DUBAI: Earlier this year, Twitter released its #RealTalk report based on first-of-its-kind research analyzing people’s attitudes on Twitter and what that means for brands.
The report is based on an analysis of more than 5,000 tweets across eight countries. It includes user tweets about brands as well as tweets sent by brands, including every tweet posted by 20 prominent companies over the last three years.
While other platforms like Facebook and Instagram struggle to maintain user growth and engagement rates, the results were mostly positive for Twitter. Conversations and brand engagement went up in the last year, and 70 percent of people said that “Brand Twitter” is one of the best parts of the platform.
“’Brand Twitter’ refers to Twitter’s own account, @twitter. Twitter’s brand voice echoes across all our brand channels such as @twitterforgood, the Business Resource Groups, @twittersports and @twittergaming, among others, allowing audiences to immediately recognize them while encouraging conversation with a more targeted audience,” Stephanie Terroir, head of Twitter Next MENA, told Arab News.
The term is also used to refer to other brand accounts on the platform. And Brand Twitter is here to stay with a massive 80 percent of those surveyed saying: “I don’t mind being sold to on social media, as long as it’s fun, useful, entertaining, informative or moves me in some way.”
The higher acceptance of brands on social media comes with higher expectations from brands. And these expectations have changed, especially since 2020.
Not too long ago, humor used to be one of a brand’s strongest characteristics on Twitter. “With funny and playful being such a strong tone type on Twitter — and often what the most famous brands from ‘Brand Twitter’ are known for — it was important to ask if this still feels right in today’s world,” said Terroir.
And 50 percent of users agreed that brands which rely on humor and jokes can feel outdated in today’s climate. “This is especially the case for people between 18-34 years old,” she added.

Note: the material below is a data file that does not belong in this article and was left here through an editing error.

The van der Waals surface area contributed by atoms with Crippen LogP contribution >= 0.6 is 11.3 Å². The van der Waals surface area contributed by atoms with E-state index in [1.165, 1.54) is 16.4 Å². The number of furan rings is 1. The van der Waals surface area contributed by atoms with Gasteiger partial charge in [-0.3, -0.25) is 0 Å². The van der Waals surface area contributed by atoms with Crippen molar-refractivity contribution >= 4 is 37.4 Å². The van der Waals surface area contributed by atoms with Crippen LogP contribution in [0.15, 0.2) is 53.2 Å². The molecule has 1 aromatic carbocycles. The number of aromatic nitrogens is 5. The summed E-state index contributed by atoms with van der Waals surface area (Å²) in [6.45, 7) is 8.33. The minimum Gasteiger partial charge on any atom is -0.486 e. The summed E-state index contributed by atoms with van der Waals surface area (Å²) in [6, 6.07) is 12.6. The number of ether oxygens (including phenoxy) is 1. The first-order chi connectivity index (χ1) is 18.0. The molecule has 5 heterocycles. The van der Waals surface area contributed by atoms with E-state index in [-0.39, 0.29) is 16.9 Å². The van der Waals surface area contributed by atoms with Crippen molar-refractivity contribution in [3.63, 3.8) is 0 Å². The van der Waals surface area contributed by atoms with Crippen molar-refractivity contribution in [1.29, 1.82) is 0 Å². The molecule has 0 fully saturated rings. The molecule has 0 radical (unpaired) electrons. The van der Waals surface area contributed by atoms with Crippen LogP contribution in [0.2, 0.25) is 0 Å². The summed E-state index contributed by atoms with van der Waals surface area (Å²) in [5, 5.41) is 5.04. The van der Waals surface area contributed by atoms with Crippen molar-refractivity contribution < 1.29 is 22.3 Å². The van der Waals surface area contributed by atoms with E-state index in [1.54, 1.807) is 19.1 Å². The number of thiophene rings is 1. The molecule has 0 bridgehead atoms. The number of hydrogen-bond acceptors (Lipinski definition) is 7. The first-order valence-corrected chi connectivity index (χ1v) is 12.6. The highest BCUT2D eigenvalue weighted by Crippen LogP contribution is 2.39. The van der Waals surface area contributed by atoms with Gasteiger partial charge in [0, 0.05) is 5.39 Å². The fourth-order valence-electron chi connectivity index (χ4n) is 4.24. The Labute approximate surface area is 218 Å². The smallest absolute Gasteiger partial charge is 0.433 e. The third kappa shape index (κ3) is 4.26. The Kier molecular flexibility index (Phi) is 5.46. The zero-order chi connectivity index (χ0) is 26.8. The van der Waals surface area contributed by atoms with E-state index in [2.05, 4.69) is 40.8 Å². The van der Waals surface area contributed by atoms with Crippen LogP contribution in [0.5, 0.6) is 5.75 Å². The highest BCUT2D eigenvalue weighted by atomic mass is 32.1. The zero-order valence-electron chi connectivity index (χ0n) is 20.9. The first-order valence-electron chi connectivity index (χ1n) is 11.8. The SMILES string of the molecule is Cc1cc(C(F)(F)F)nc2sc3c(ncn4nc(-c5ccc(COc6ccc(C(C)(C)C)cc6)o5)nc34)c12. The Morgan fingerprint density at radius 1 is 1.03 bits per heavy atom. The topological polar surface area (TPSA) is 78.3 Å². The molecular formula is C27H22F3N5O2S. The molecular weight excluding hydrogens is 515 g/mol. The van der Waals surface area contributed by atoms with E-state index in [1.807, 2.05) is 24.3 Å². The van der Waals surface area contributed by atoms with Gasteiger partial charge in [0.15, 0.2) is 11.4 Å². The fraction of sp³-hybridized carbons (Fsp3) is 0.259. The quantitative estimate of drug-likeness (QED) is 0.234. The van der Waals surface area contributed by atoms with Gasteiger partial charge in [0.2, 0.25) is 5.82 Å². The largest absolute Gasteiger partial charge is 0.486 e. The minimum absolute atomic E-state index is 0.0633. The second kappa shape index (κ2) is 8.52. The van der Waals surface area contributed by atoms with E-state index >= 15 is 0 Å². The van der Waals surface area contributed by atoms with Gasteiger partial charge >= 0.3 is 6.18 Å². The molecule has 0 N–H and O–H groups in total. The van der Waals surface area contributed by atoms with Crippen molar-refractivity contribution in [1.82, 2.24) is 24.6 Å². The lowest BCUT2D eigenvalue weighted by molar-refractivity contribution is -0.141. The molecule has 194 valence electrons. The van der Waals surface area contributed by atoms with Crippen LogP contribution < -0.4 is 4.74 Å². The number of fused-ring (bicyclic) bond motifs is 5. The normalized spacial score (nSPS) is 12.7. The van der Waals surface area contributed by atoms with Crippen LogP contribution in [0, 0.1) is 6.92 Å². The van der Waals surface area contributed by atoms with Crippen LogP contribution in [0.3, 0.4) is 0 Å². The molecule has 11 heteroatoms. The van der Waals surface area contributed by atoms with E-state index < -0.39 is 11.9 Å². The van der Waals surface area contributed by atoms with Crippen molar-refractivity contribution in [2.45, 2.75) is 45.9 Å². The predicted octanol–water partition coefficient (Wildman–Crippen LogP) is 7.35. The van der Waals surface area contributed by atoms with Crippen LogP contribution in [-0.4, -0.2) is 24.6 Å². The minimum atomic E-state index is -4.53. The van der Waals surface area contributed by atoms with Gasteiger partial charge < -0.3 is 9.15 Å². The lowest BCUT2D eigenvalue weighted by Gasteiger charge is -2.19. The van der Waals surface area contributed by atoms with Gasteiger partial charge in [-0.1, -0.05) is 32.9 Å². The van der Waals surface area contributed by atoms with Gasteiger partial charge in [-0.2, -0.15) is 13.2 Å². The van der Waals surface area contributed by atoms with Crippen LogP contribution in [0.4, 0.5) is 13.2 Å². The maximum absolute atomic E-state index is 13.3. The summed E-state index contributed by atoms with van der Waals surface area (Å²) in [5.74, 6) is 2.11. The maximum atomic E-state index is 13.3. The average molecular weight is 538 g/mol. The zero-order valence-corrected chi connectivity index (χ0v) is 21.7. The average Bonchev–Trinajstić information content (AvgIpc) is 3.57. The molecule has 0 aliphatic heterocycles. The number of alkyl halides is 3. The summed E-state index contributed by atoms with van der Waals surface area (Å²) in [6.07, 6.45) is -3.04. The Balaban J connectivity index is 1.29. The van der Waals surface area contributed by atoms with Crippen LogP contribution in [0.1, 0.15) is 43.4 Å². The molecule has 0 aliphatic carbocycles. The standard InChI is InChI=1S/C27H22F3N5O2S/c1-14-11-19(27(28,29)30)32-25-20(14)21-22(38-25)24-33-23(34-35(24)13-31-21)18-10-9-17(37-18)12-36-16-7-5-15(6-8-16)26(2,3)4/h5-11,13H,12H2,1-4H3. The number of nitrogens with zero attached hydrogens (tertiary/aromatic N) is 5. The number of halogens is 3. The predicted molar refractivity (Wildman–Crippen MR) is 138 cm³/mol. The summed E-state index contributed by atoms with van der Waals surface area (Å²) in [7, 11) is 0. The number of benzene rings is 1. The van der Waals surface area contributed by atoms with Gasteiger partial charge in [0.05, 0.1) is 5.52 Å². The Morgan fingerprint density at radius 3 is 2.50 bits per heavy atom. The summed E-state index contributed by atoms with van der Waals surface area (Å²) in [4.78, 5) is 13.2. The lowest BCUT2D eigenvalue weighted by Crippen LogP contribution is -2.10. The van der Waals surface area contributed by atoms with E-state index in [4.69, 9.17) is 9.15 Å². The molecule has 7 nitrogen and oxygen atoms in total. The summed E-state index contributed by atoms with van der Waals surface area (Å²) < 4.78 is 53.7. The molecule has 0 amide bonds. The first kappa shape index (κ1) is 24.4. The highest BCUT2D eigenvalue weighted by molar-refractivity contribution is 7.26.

Moreover, 80 percent of people said that they expect “brands to evolve their tone with the times.”
People expect brands to join in the conversation and stand for something, especially since the world has faced significant political and social events over the past few years, including the Black Lives Matter movement in the US, economic strife in Lebanon and the worldwide impact of COVID-19 on jobs, families and health.
This is true both on Twitter and off it. A 2021 study by Edelman, which surveyed consumers from 14 markets including the UAE and Saudi Arabia, found that 86 percent of people expected brands to take actions beyond their product and business.
On Twitter, almost half (48 percent) of people surveyed said: “It’s more important now for brands to support economic, social, political or cultural issues, even when the issue doesn’t directly impact them vs. a year ago. ”
As brands decide to be part of the conversation, it is important for them to know which conversation to be part of, and how to be part of it.
Twitter asked people to assess a set of topics and determine whether a brand should tweet about them; could tweet about them even though it is not expected; or should absolutely not tweet at all.
A clear trend that emerged is that audiences are accepting of brands participating in almost any topic — as long as it is meaningful.
Terroir said: “The events of 2020 required brands to pivot and adapt to more curveballs than we have seen in recent years — and our understanding is that the brands who had a more multi-dimensional tone and brands who were better equipped to pivot or adapt their tone, fared better than those who relied on one-dimensional humor alone.”
She added: “Brands need to revisit the topics on which they can engage with. Today it’s less of a question of whether or not a brand should be connecting with culturally relevant topics in unique ways — but when, why and how.
It is also important for brands to know how and when to react to tweets. For example, Yorkshire Tea has built its brand identity around being “proper” — an unusual strategy on a platform where brands are trying to be funny or quirky.
So, when a user tweeted “I’m dead chuffed that Yorkshire Tea hasn’t supported Black Lives Matter,” the brand responded clearly and honestly, prompting an industry competitor to join in on support for the movement. This sparked a conversation with other tea brands, which joined in while tweeting the hashtag #solidaritea.
“Yorkshire Tea’s firm understanding of its role in culture and its ideas allowed the brand to authentically and respectfully engage in cultural and social conversations,” said Terroir.
Moving into 2022, Terroir advised brands to revisit their Twitter strategies, looking back on three key elements: The tone, the topics and the community.
She said: “Brands can start by identifying a more authentic tone that people may already associate with them. And don’t be alarmed by eliciting reactions. Being bold encourages emotional responses from the community, with the positive usually outweighing the negative.”
• 80 percent do not mind being sold to on social media, as long as it is ‘fun, useful, entertaining, informative, or moves me in some way.’
• 50 percent agree that brands which rely on humor and jokes can feel outdated in today’s climate.
• 80 percent expect brands to evolve their tone with the times.
• 48 percent believe it is more important now for brands to support economic, social, political, or cultural issues, even when the issue does not directly impact them vs. a year ago.